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CT Group Seeks to Break Stigmas Around Mental Illness

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According to a CDC survey conducted from August 2020 to February 2021, people who reported an unmet mental-health care need jumped from 9.2% to 11.7%. (Adobe Stock)
According to a CDC survey conducted from August 2020 to February 2021, people who reported an unmet mental-health care need jumped from 9.2% to 11.7%. (Adobe Stock)
 By Michayla Savitt - Producer, Contact
May 19, 2021

WEST HARTFORD, Conn. - May is Mental Health Awareness Month, and groups in Connecticut are hoping to increase understanding and acceptance of the mental-health challenges people face every day.

Heightened awareness of mental health is more prevalent than ever, most likely the result of the pandemic. According to
Centers for Disease Control and Prevention surveys from August 2020 to February 2021, 38% of respondents reported feeling anxious or depressed, compared with 11% in 2019.

Luis Perez, president and chief executive of Mental Health Connecticut, said COVID-19 has brought the "human condition" to the forefront.

"It has shifted the conversation about those who are diagnosed with a mental-health condition to the, if you will, 'common cold' of having feelings of anxiety, feelings of sadness, because we have experienced such a shock to our system," he said.

Perez said he hopes funding through the American Rescue Act will help mitigate some of the costs associated with the ongoing high demand for mental-health services in Connecticut. That includes extension of telehealth, which he said will especially help patients living in rural areas who can't easily get to providers.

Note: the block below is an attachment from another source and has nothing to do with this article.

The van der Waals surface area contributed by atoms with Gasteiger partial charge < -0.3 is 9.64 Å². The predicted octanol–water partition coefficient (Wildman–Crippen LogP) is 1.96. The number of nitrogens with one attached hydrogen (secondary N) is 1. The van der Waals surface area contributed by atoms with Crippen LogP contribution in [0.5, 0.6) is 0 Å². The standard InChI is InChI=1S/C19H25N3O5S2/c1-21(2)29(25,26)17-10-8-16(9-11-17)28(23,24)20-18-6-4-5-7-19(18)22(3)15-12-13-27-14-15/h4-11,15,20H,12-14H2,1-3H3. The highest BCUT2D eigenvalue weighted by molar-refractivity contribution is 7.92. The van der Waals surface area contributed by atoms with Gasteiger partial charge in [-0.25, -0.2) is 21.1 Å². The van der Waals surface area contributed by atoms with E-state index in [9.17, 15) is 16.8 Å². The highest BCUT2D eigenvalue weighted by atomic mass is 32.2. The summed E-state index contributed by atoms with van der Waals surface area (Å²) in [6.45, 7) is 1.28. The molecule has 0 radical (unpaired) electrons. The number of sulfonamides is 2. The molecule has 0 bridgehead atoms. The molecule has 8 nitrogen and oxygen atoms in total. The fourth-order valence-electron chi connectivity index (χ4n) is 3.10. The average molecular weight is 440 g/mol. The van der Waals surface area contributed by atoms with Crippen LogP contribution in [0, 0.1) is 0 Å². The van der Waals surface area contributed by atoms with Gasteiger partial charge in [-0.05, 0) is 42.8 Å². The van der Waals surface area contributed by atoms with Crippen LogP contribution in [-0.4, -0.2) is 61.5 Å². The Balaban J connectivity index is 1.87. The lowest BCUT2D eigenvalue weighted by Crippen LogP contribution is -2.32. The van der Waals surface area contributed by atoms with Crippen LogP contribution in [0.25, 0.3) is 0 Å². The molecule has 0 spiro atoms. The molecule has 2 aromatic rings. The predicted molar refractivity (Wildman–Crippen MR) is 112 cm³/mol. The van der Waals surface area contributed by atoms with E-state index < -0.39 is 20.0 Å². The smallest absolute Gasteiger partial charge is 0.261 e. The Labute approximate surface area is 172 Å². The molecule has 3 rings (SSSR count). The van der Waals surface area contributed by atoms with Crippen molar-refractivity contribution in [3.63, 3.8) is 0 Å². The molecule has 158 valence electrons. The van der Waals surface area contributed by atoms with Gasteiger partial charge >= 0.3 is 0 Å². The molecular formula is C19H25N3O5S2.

Like a physical diagnosis, Perez said early treatment of a mental-health condition ultimately could lead to a much better outcome and quality of life.

"Prevention, early identification, access to services, and the fulfillment of the covenant, and the promise, that yes, there is recovery, and you can live with a mental-health condition and have a full life, has opened an opportunity for us to have that discussion," he said.

Perez said good personal support systems and a supportive work environment are vital to mental well-being.

There are some common tipoffs that a person might be in mental distress. Perez recommended that people do check-ins - not only with loved ones, but with themselves - to see if something serious may be developing.

"It starts with a really good inventory of what you were like before," he said. "Are you starting to feel worn down? Are you sleeping more? Are you eating more? Are you sleeping less? Are you not eating as much and skipping meals?"

Perez said he hopes, post-pandemic, that more people will put mental-health issues on an equal footing with physical health. Information about mental-health care in Connecticut is available by calling 211, or online at mhconn.org. Emotional-crisis hotlines are reachable anytime, in any state, at 1-800-273-TALK, or by texting START to 741741.

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